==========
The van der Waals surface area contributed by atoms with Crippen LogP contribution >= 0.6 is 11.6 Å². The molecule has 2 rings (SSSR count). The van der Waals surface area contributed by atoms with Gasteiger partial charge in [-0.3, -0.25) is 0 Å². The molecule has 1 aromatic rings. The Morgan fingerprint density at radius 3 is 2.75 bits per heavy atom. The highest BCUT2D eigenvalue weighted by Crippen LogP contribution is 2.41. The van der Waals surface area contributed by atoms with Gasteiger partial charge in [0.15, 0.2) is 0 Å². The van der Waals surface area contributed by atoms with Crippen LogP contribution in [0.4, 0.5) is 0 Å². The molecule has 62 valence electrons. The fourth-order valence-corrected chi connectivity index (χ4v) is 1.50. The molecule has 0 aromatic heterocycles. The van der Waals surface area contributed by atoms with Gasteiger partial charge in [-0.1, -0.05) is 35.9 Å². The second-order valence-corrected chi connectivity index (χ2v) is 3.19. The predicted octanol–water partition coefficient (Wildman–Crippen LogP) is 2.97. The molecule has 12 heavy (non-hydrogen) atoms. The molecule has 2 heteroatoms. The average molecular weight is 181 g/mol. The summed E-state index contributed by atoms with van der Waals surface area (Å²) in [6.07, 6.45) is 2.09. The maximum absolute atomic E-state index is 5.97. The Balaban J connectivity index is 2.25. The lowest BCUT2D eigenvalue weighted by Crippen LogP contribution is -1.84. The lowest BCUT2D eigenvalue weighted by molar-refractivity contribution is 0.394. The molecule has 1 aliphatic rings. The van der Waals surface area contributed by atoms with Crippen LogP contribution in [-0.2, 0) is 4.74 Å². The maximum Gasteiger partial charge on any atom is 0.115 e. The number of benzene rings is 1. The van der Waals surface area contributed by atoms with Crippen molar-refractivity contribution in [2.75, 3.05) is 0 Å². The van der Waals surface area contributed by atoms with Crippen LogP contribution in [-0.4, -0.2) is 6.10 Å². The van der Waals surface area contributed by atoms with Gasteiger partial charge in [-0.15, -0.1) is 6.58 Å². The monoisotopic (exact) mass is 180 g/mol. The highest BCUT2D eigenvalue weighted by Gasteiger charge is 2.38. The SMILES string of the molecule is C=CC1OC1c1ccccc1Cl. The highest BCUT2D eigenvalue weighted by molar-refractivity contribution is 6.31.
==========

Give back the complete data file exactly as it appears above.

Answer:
The van der Waals surface area contributed by atoms with Crippen LogP contribution >= 0.6 is 11.6 Å². The molecule has 2 rings (SSSR count). The van der Waals surface area contributed by atoms with Gasteiger partial charge in [-0.3, -0.25) is 0 Å². The molecule has 1 aromatic rings. The Morgan fingerprint density at radius 3 is 2.75 bits per heavy atom. The highest BCUT2D eigenvalue weighted by Crippen LogP contribution is 2.41. The van der Waals surface area contributed by atoms with Gasteiger partial charge in [0.15, 0.2) is 0 Å². The van der Waals surface area contributed by atoms with Crippen LogP contribution in [0.4, 0.5) is 0 Å². The molecule has 62 valence electrons. The fourth-order valence-corrected chi connectivity index (χ4v) is 1.50. The molecule has 0 aromatic heterocycles. The van der Waals surface area contributed by atoms with Gasteiger partial charge in [-0.1, -0.05) is 35.9 Å². The second-order valence-corrected chi connectivity index (χ2v) is 3.19. The predicted octanol–water partition coefficient (Wildman–Crippen LogP) is 2.97. The molecule has 12 heavy (non-hydrogen) atoms. The molecule has 2 heteroatoms. The average molecular weight is 181 g/mol. The summed E-state index contributed by atoms with van der Waals surface area (Å²) in [6.07, 6.45) is 2.09. The maximum absolute atomic E-state index is 5.97. The Balaban J connectivity index is 2.25. The lowest BCUT2D eigenvalue weighted by Crippen LogP contribution is -1.84. The lowest BCUT2D eigenvalue weighted by molar-refractivity contribution is 0.394. The molecule has 1 aliphatic rings. The van der Waals surface area contributed by atoms with Crippen LogP contribution in [-0.2, 0) is 4.74 Å². The maximum Gasteiger partial charge on any atom is 0.115 e. The number of benzene rings is 1. The van der Waals surface area contributed by atoms with Crippen molar-refractivity contribution in [2.75, 3.05) is 0 Å². The van der Waals surface area contributed by atoms with Crippen LogP contribution in [-0.4, -0.2) is 6.10 Å². The van der Waals surface area contributed by atoms with Gasteiger partial charge in [-0.15, -0.1) is 6.58 Å². The monoisotopic (exact) mass is 180 g/mol. The highest BCUT2D eigenvalue weighted by Gasteiger charge is 2.38. The SMILES string of the molecule is C=CC1OC1c1ccccc1Cl. The highest BCUT2D eigenvalue weighted by molar-refractivity contribution is 6.31.